Full access
in American Journal of Veterinary Research

Abstract

Objective

To determine the cardiopulmonary and sedative effects of medetomidine hydrochloride in adult horses and to compare those effects with effects of an equipotent dose of xylazine hydrochloride.

Animals

10 healthy adult female horses.

Procedure

5 horses were given medetomidine (4 μg/kg of body weight, IV), and the other 5 were given xylazine (0.4 mg/kg, IV). Heart rate, respiratory rate, arterial blood pressures, pulmonary arterial blood pressures, and cardiac output were recorded, and sedation and ataxia scores were assigned before and every 5 minutes after drug administration for 60 minutes. Rectal temperature and blood gas partial pressures were measured every 15 minutes after drug administration.

Results

Arterial blood pressure was significantly decreased throughout the study among horses given medetomidine and was significantly decreased for 40 minutes among horses given xylazine. Compared with baseline values, cardiac output was significantly decreased 10, 20, and 40 minutes after administration of medetomidine and significantly increased 40 and 60 minutes after administration of xylazine. Despite the significant decrease in respiratory rate in both groups, results of blood gas analyses were not significantly changed over time. Ataxia and sedation scores were of similar magnitude for the 2 groups, but ataxia persisted slightly longer among horses given medetomidine. Horses resumed eating hay 10 to 55 minutes after drug administration.

Conclusions and Clinical Relevance

Results suggest that equipotent low doses of medetomidine and xylazine induce comparable levels of ataxia and sedation and similar cardiopulmonary changes in adult horses. (Am J Vet Res 1999;60:1371–1376)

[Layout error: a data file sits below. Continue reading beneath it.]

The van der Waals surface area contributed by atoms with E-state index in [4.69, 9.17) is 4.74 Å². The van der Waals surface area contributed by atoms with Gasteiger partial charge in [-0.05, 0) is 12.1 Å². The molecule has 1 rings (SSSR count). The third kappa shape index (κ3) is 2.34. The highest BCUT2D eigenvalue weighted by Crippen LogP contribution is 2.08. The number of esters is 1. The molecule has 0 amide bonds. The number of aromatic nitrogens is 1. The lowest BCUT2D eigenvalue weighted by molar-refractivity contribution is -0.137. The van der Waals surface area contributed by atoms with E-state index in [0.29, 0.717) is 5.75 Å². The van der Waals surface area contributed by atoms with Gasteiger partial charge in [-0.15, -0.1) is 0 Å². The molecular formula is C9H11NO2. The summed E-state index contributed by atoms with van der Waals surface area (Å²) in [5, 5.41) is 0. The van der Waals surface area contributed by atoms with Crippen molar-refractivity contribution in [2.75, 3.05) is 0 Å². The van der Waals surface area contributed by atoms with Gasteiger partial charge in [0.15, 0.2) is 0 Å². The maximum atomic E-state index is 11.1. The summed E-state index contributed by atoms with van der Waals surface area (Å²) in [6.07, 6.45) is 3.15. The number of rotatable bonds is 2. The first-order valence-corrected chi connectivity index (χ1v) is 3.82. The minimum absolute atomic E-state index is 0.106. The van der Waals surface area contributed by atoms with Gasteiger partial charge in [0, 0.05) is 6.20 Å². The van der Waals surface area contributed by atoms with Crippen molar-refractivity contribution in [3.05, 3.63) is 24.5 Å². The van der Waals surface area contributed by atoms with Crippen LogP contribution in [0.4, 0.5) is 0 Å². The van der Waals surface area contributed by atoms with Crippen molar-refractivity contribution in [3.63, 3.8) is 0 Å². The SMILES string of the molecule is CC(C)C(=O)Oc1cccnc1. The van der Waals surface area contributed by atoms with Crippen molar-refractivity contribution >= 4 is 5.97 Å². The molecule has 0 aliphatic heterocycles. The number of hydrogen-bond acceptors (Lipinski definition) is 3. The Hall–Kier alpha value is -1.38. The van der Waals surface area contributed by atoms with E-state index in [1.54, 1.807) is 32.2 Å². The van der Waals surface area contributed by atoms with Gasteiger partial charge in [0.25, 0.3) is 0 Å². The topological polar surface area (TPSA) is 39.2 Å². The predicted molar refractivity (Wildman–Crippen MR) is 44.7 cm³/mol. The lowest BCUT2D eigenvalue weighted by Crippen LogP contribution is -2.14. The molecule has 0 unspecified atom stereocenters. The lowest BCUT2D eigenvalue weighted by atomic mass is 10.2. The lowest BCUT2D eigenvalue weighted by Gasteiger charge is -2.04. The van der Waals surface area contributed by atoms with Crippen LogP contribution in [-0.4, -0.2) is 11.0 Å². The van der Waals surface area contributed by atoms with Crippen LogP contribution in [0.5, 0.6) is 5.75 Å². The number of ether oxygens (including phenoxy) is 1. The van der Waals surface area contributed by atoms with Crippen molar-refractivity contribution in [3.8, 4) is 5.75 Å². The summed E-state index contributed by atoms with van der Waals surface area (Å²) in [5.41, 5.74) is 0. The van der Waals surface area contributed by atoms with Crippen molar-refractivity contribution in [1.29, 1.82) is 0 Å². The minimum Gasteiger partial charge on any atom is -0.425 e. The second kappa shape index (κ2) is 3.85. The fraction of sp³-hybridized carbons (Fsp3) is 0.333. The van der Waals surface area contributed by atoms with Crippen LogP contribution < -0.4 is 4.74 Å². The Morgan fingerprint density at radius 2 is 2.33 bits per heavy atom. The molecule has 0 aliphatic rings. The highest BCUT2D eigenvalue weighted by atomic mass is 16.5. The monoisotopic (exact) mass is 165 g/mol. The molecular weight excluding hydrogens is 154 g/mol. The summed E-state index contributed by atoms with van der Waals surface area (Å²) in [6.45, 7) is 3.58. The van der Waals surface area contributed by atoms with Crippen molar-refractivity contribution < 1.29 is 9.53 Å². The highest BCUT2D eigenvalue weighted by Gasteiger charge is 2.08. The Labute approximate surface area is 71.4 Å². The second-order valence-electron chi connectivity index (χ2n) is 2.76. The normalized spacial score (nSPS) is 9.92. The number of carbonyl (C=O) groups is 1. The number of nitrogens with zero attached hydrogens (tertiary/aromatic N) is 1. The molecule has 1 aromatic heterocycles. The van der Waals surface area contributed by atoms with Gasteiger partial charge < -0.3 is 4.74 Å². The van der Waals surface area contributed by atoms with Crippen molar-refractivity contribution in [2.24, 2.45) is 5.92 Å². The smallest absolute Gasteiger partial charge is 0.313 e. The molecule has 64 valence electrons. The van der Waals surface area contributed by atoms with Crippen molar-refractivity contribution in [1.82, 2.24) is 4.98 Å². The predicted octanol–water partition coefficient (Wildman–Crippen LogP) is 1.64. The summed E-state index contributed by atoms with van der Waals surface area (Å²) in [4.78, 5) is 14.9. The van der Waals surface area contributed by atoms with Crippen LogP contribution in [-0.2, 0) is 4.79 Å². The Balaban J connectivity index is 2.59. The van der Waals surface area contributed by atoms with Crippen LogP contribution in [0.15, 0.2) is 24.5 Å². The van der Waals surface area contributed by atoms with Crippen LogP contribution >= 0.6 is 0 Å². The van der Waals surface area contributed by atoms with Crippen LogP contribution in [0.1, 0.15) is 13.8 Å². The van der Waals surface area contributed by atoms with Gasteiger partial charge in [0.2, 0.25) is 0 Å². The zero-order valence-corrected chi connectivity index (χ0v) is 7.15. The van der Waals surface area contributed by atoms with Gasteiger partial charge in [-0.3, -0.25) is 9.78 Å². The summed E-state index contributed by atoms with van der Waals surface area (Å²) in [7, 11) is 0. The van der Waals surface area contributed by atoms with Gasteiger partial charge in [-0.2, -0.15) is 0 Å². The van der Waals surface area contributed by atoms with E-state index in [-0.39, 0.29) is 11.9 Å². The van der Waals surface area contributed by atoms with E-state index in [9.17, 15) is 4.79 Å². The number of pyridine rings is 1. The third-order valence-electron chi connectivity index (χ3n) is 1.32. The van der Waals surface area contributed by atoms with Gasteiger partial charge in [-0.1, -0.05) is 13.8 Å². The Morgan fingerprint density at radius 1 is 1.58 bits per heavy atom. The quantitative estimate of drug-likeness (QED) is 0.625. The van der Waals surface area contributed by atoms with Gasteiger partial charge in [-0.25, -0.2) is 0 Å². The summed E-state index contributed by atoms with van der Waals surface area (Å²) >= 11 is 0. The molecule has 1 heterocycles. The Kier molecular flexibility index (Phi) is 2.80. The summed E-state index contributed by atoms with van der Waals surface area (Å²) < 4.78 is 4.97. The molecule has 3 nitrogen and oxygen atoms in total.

Free access
in American Journal of Veterinary Research

Abstract

Objective

To quantify plasma and urine nitric oxide (NO) concentrations before and after low-dose endotoxin infusion in horses.

Animals

11 healthy adult female horses.

Procedure

Eight horses were given endotoxin (35 ng/kg of body weight, IV) over 30 minutes. Three sentinel horses received an equivalent volume of saline (0.9% NaCl) solution over the same time. Clinical signs of disease and hemodynamic variables were recorded, and urine and plasma samples were obtained to measure NO concentrations prior to endotoxin infusion (t = 0) and every hour until postinfusion hour (PIH) 6, then every 2 hours until PIH 24. Blood for hematologic and metabolic analyses and for serum cytokine bioassays were collected at 0 hour, every hour until PIH 6, every 2 hours through PIH 12, and finally, every 6 hours until PIH 24.

Results

Differences in plasma NO concentrations across time were not apparent, but urine NO concentrations significantly decreased at 4 and 20 to 24 hours in endotoxin-treated horses. Also in endotoxin-treated horses, alterations in clinical signs of disease, and hemodymanic, metabolic, and hematologic variables were significant and characteristic of endotoxemia. Serum interleukin-6 (IL-6) activity and tumor necrosis factor (TNF) concentrations were increased above baseline values from 1 to 8 hours and 1 to 2 hours, respectively.

Conclusions and Clinical Relevance

Plasma and urine NO concentrations did not increase in horses after administration of a low dose of endotoxin, despite induction of an inflammatory response, which was confirmed by increased TNF and IL-6 values characteristic alterations in clinical signs of disease, and hematologic, hemodynamic and metabolic variables. (Am J Vet Res 1999:60:969-976)

Free access
in American Journal of Veterinary Research